$ gcc entry_point.c -o entry_point $ ./entry_point ./entry_point main @ 0x55f68b710169 instructions @ 0x55f68b711008 making instructions executable... mprotect failed: error 22

Ah. Error 22 happens to be EINVAL, and mprotect's man page notes:

Shell session
ERRORS (cut) The mprotect() function may fail if: EINVAL The addr argument is not a multiple of the page size as returned by sysconf().

Page size eh. Okay, I'll byte. I mean bite! Let's assume pages are 4KiB - because that's what they usually end up being unless large pages is enabled (we saw that in "Reading files the hard way"), that means we need our address to end in 000.

It's time... for some bit manipulation.

If we have a bit string, like so;

101011110000

We can use the binary NOT operator on it, and get:

~ 101011110000 -------------- = 010100001111

All the bits were flipped!

We can also binary AND two bit strings, like so:

11110000 & 10101010 ---------- = 10100000

So, what we want to do is take an address and strip the 3 rightmost nibbles.

Cool bear's hot tip

A nibble is the extremely cute name for a half-byte.

Remember that bytes are represented with two hexadecimal characters, like so: 00, FF, etc. A nibble is represented with only one!

We have: 0x55f68b711008 We want: 0x55f68b711000

The binary AND operation is essentially "keep only the bits set in both operands", so if we had something like:

// we're using hexadecimal notation now, // we were using binary notation before. 55F68B711008 & FFFFFFFFF000 (this value is called a mask) -------------- 55F68B711000 ^^^ those are all zero now

But I don't want to write a value like 0xFFFFFFFFF000 by hand. That's too many Fs! Even when writing the explanation, I didn't feel like it - I just used vim visual mode and replace commands to make sure everything aligned right.

I'm also fairly sure it's not the correct mask anyway. The correct mask on 32-bit would be 0xFFFF_F000 - eight nibbles, four bytes, 32 bits - and the correct mask on 64-bit would be 0xFFFF_FFFF_FFFF_F000 - sixteen nibbles, eight bytes, 64 bits.

So, we got it wrong. And even though, as mentioned previously, we don't care at all about ELF32, we still care about writing as few Fs as possible. However, we can simply take 0xFFF and inverse it with a binary NOT - and then we'll get the proper mask.

Thus, we get:

55F68B711008 & ~ FFF ------------------ 55F68B711008 & FFFFFFFFFFFFF000 ------------------ 55F68B711000

Awesome! Let's put all that into practice, shall we:

C code
// in `elk/samples/entry_point.c` #include <stdio.h> #include <stdlib.h> #include <stdint.h> #include <sys/mman.h> #include <errno.h> const char *instructions = "\x48\x31\xFF\xB8\x3C\x00\x00\x00\x0F\x05"; int main() { printf(" main @ %p\n", &main); printf("instructions @ %p\n", instructions); size_t region = (size_t) instructions; region = region & (~0xFFF); printf(" page @ %p\n", region); printf("making page executable...\n"); int ret = mprotect( (void*) region, // addr 0x1000, // len - now the size of a page (4KiB) PROT_READ | PROT_EXEC // prot ); if (ret != 0) { printf("mprotect failed: error %d\n", errno); return 1; } void (*f)(void) = (void*) instructions; printf("jumping...\n"); f(); printf("after jump\b"); }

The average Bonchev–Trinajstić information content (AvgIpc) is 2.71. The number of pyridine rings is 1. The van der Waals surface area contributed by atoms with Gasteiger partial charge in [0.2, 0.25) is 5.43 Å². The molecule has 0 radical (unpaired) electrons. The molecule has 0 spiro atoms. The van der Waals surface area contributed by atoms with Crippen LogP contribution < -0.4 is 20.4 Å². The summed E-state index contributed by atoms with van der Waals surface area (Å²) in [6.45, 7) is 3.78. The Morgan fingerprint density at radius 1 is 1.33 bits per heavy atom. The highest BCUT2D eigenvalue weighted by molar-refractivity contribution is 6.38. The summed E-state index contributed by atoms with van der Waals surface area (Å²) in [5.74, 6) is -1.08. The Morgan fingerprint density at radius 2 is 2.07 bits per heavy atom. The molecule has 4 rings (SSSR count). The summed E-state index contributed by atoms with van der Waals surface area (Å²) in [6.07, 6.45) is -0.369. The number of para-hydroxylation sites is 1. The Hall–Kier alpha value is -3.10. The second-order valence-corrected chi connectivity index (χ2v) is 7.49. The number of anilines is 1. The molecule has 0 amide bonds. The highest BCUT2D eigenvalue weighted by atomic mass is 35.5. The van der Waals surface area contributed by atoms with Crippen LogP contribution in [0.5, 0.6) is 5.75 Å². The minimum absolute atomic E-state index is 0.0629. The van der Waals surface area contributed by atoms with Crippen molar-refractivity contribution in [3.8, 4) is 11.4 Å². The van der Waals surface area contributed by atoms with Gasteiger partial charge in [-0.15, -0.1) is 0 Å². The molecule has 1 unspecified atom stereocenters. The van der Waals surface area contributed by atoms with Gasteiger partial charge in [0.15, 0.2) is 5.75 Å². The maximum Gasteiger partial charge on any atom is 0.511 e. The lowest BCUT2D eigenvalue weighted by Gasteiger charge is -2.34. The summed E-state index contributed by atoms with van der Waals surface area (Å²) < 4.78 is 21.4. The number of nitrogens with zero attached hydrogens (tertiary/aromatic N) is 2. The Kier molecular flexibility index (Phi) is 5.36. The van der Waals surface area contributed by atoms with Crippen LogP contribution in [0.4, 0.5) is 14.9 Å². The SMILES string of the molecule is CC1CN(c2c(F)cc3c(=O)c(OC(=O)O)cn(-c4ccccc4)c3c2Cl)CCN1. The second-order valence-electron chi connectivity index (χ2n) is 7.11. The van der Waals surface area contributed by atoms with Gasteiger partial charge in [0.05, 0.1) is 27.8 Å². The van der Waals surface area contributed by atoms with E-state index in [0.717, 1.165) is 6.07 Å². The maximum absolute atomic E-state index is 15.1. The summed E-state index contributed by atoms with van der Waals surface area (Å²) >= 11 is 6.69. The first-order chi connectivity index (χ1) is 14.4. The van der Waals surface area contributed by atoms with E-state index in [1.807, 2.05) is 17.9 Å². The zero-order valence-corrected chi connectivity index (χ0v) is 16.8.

Shell session
$ gcc entry_point.c entry_point $ ./entry_point main @ 0x564b8c654169 instructions @ 0x564b8c655004 page @ 0x564b8c655000 making page executable... jumping... $

It didn't segfault! IT DIDN'T SEGFAULT! Let's walk through it with ugdb:

Shell session
$ ugdb ./entry_point (gdb) catch syscall exit (gdb) start (gdb) c (for some reason, there was a temporary breakpoint somewhere else) Catchpoint 1 (call to syscall exit) (gdb) bt #0 0x000055555555600e in ?? () #1 0x0000555555555238 in main ()

Everything seems in order! main did call our code, which doesn't correspond to any known symbol, so GDB just shows it as ??.

The disassembly panel (top-left) shows garbage, because the catchpoint stopped execution right after the syscall instruction. It's trying to make sense of whatever data happens to be after our instructions constant, as if it was code.

Phew.

Okay.

And now, the real thing

It's time to execute a real ELF file. But first - we've seen that parts of the executable are mapped into memory. How does the OS know which parts to map where, which ones to make executable, etc.?

Thanks to... program headers.

Remember in our ELF header diagram from last time we had fields like "Program header offset", "Number of program headers" and "Size of program header entry"?

Ok, I'll pull it up - it's the yellow bits here:

Well, in the ELF file, at the proper offset, there's a bunch of these:

I'll confess - I made that diagram pretty early on, when I was still writing the previous article. And it didn't fully click until I wrote this entire article.

Now that we've examined the memory map for a running process, and messed with it in a bunch of ways, every field on that diagram makes sense. Except for physical address, which I'm fairly sure is deprecated?

Let's get parsing!

I won't re-explain any of the parsing tricks we saw in the previous article - feel free to go back to it for reference.

Rust code
// in `elf/src/lib.rs` #[derive(Debug, Clone, Copy, PartialEq, Eq, TryFromPrimitive)] #[repr(u32)] pub enum SegmentType { Null = 0x0, Load = 0x1, Dynamic = 0x2, Interp = 0x3, Note = 0x4, } impl_parse_for_enum!(SegmentType, le_u32);